Study Finds Association Between Blood Levels of Trace Metals and Risk of Glaucoma


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JAMA Ophthalmology


In an analysis that included a representative sample of the South Korean population, a lower blood manganese level and higher blood mercury level were associated with greater odds of a glaucoma diagnosis, according to a study published online by JAMA Ophthalmology.


Glaucoma is the leading cause of irreversible blindness worldwide and a growing public health concern because of an aging global population. Abnormal body levels of essential elements and exposure to toxic trace metals have been postulated to contribute to the pathogenesis of diseases affecting many organ systems, including the eye, according to background information in the article.


Shan C. Lin, M.D., of the University of California, San Francisco, and colleagues investigated the relationship between body levels of 5 trace metals (manganese, mercury, lead, cadmium, and arsenic) and the prevalence of glaucoma. Blood or urine metallic element levels and information pertaining to ocular disease were available for 2,680 individuals (19 years and older) participating in the fourth Korea National Health and Nutrition Examination Survey between January 2008 and December 2009, the second and the third years of the survey (2007-2009).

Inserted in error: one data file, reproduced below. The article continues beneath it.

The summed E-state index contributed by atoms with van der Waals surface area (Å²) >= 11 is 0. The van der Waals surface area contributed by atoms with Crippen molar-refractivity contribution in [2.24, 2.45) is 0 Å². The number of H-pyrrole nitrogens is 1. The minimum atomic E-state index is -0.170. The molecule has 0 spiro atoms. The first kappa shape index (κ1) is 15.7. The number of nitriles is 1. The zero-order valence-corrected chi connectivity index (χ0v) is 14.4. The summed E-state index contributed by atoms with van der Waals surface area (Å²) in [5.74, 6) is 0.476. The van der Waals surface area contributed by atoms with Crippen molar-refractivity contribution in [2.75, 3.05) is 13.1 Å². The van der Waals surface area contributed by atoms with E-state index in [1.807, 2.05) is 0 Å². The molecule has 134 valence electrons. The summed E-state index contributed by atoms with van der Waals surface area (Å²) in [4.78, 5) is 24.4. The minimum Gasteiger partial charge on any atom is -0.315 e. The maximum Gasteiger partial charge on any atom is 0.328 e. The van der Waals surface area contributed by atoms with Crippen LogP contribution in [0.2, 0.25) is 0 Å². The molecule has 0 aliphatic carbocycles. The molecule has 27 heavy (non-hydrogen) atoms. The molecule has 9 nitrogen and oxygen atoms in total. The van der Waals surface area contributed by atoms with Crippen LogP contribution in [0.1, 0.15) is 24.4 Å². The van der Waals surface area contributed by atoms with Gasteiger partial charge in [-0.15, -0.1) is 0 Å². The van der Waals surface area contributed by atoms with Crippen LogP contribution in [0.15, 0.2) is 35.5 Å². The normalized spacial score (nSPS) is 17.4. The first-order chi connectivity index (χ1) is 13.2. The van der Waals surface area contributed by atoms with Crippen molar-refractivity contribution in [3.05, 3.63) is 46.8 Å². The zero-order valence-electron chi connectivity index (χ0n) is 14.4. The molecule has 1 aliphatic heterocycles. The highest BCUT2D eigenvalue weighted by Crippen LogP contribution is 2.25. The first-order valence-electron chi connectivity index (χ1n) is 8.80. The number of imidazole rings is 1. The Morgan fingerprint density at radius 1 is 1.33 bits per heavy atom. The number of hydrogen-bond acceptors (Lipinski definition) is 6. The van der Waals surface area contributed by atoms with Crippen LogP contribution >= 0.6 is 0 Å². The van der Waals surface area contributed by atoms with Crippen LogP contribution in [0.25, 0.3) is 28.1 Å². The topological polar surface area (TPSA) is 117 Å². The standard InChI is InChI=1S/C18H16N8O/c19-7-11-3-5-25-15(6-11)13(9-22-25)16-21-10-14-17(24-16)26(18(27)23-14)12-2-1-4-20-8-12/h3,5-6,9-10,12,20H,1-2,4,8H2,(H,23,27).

After adjustment for potential confounders, analyses indicated that lower blood manganese levels and higher blood mercury levels were associated with greater glaucoma prevalence. No association was found between blood lead or cadmium levels or urine arsenic levels and a diagnosis of glaucoma in the study population.


“Future prospective investigations will be necessary to confirm these associations and to explore the role of trace elements in the pathogenesis of glaucoma, as well as possible neuroprotective effects, which could lead to novel therapeutic targets in glaucoma management,” the authors write.

(JAMA Ophthalmol. Published online August 6, 2015. doi:10.1001/jamaopthalmol.2015.1440. Available pre-embargo to the media at


Editor’s Note: This study was supported by a core grant from the National Eye Institute, by That Man May See, and by Research to Prevent Blindness. All authors have completed and submitted the ICMJE Form for Disclosure of Potential Conflicts of Interest and none were reported.


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